Keeping it in the family
For expat parents, passing on their native languages can be a struggle
“You understand grandmother when she talks to you, don’t you, darling?” The girl nods. Johnson met her—and her Danish mother and English father—at the airport, en route to Denmark. The parents were eager to discuss their experience of bringing up their daughter bilingually in London. It isn’t easy: the husband does not speak Danish, so the child hears the language only from her mother, who has come to accept that she will reply in English.
This can be painful. Not sharing your first language with loved ones is hard. Not passing
it on to your own child can be especially tough. Many expat and immigrant parents feel a sense of failure; they wring their hands and share stories on parenting forums and social media, hoping to find the secret to nurturing bilingual children successfully.
Children are linguistic sponges, but this doesn’t mean that cursory exposure is enough. They must hear a language quite a bit to understand it—and use it often to be able to speak it comfortably. This is mental work, and a child who doesn’t have a motive to speak a language— either a need or a strong desire— will often avoid it. Children’s brains are already busy enough.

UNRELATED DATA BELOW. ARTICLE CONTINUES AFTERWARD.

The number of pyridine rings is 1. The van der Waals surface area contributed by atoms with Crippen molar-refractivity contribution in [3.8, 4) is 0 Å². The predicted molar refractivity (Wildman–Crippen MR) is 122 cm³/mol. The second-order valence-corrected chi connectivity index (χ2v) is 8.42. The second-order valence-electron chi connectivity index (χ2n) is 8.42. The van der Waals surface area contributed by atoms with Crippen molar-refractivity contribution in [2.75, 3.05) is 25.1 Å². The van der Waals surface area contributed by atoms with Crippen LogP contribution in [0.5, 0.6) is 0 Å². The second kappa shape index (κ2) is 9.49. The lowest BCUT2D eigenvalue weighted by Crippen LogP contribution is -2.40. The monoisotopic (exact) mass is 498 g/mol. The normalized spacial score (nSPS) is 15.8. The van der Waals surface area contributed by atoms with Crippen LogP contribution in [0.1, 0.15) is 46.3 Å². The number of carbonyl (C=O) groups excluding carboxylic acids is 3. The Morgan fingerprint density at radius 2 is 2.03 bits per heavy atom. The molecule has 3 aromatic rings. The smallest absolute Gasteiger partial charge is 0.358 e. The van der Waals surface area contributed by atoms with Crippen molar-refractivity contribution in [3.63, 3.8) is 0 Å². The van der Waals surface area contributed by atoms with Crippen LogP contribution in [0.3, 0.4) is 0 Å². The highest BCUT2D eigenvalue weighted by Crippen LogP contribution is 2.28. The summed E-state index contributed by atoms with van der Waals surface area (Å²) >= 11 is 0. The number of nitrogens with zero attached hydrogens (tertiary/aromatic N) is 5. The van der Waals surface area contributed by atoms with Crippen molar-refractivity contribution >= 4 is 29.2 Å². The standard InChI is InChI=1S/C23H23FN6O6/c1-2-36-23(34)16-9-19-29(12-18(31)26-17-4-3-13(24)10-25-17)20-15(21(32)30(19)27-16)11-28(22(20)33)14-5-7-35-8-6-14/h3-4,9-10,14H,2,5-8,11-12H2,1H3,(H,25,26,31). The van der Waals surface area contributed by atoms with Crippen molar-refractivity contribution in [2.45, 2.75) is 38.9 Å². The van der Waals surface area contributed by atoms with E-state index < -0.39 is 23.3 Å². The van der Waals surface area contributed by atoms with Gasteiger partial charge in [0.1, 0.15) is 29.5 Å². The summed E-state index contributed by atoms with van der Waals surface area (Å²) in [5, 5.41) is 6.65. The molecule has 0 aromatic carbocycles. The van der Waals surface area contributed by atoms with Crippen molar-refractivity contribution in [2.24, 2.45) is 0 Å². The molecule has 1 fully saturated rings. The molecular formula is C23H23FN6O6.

So languages often wither and die when parents move abroad. Consider America. The foreign-born share of the population is 13.7%, and has never been lower than 4.7% (in 1970). And yet foreign- language speakers don’t accumulate: today just 25% of the population speaks another language. That’s because, typically, the first generation born in America is bilingual, and the second is monolingual—in English, the children often struggling to speak easily with their immigrant grandparents.
In the past, governments discouraged immigrant families from keeping their languages. Teddy Roosevelt worried that America would become a“polyglot boarding- house”. These days, officials tend to be less interventionist; some even see a valuable resource in immigrants’ language abilities. Yet many factors conspire to ensure that children still lose their parents’ languages, or never learn them.